I used to be the blogger called YAL Book Briefs, but I grew bored of the handle and changed my name to Howdy YAL. I also respond to MJ. I like to read, write, eat truffles, and watch bad Lifetime movies.
I love Sophie Kinsella’s books save for the Shopaholic series which I did love till post third book where Becky seemed to go on this endless merry-go-round of being an idiot. But her other books are thoroughly enjoyable chick lit. So, I was happy to see that she was writing a YA novel because you know Sophie’s stuff is sort of my jam.
Finding Audrey is a bit different than Kinsella’s other books. It deals with a more serious subject matter-mental illness-and focuses less on romance and more on family.
Although, there is a romance in Finding Audrey that is very cute.
I’ll have to say I liked the focus on family. It reminded me of the earlier Meg Cabot novels. One of the things that I loved about those books and this book is that there was a lot of focus on developing the main character’s family and they didn’t suffer from Charlie Swan syndrome.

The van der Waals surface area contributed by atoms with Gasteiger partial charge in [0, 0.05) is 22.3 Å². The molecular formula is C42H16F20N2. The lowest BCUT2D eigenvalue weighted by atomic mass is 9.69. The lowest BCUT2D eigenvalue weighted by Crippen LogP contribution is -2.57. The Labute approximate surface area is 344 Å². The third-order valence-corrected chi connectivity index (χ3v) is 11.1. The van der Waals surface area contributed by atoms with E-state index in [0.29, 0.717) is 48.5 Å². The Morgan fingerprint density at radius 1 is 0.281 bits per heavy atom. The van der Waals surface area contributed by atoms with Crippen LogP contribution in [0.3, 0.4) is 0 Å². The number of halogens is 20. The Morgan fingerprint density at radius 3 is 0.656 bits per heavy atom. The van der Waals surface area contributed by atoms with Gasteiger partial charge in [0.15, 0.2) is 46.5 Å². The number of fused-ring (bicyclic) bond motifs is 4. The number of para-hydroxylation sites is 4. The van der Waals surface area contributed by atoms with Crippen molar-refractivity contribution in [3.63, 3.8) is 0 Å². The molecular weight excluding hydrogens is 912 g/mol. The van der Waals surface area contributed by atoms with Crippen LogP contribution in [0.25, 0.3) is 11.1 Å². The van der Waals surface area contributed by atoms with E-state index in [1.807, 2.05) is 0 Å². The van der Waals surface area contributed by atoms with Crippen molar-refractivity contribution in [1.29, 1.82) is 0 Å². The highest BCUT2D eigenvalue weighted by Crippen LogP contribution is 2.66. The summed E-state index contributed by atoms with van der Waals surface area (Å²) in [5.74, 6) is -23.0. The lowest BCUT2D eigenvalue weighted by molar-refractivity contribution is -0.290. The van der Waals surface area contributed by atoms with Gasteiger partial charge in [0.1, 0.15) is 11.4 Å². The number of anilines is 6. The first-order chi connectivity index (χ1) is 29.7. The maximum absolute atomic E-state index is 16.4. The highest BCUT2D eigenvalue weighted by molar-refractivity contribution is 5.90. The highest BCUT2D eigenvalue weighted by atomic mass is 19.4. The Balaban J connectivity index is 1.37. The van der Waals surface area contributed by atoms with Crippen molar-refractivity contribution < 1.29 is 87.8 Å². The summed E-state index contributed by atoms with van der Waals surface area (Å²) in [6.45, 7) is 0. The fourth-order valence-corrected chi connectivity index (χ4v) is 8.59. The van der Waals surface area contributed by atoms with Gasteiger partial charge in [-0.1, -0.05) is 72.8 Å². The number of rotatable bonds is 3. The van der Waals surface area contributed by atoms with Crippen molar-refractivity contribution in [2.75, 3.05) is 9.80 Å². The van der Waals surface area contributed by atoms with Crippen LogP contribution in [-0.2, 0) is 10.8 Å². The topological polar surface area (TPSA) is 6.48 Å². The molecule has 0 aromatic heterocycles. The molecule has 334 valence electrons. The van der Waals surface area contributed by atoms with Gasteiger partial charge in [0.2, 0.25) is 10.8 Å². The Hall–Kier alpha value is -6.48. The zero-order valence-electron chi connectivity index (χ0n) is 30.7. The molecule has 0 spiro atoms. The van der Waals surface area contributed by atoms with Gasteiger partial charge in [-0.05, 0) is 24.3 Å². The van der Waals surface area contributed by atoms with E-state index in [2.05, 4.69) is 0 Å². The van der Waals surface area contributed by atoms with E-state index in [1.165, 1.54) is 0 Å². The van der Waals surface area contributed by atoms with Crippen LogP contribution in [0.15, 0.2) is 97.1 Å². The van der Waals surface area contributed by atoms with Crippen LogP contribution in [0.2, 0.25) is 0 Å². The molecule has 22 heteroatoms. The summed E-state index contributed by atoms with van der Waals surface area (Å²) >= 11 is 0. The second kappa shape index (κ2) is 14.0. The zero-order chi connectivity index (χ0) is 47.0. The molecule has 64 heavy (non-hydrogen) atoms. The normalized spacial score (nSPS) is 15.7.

Although, Audrey’s mom was a bit too much at times (The Daily Mail obsession was a little too OTT ) I did enjoy the fact that she and the rest of Audrey’s family were heavily featured throughout the story. It was nice seeing a family in YA deal with issues and actually liked and interacted with each other.
In addition to the family interactions, the romance in Finding Audrey was really cute. Which really isn’t a surprise, because I enjoy all the romances in Kinsella novels. However, YA romance differs from adult romance and she was really able to capture those first. You know the first touch. The first kiss etc. Added the fact that Audrey was suffering from mental illness it added an extra dimension to it.
The mental illness for the most part was handled well, BUT I thought it might’ve been rushed a bit. Audrey seemed to get over her depression/anxiety/agoraphobia rather quickly. That’s not how it works. I just felt like she had way too many good days and not that many set backs. I understand it was probably paced that way, so the storyline could progress more but it just seemed to be a little too neat to be realistic.
I did enjoy the fact that Audrey’s psychiatrist played a significant role in the story though. That was one thing I didn’t like about Made You Up, another YA book dealing with mental illness (that you should read).
The other issue I had with this book was the whole bully side plot (or at least that’s what I think it was suppose to be). It was only very loosely developed and while I get that the narrator (Audrey) didn’t want to go there I thought a little more exploration of that part of the plot might’ve made for a more interesting book.
I really did enjoyed this one. While not perfect, it had a lot to offer.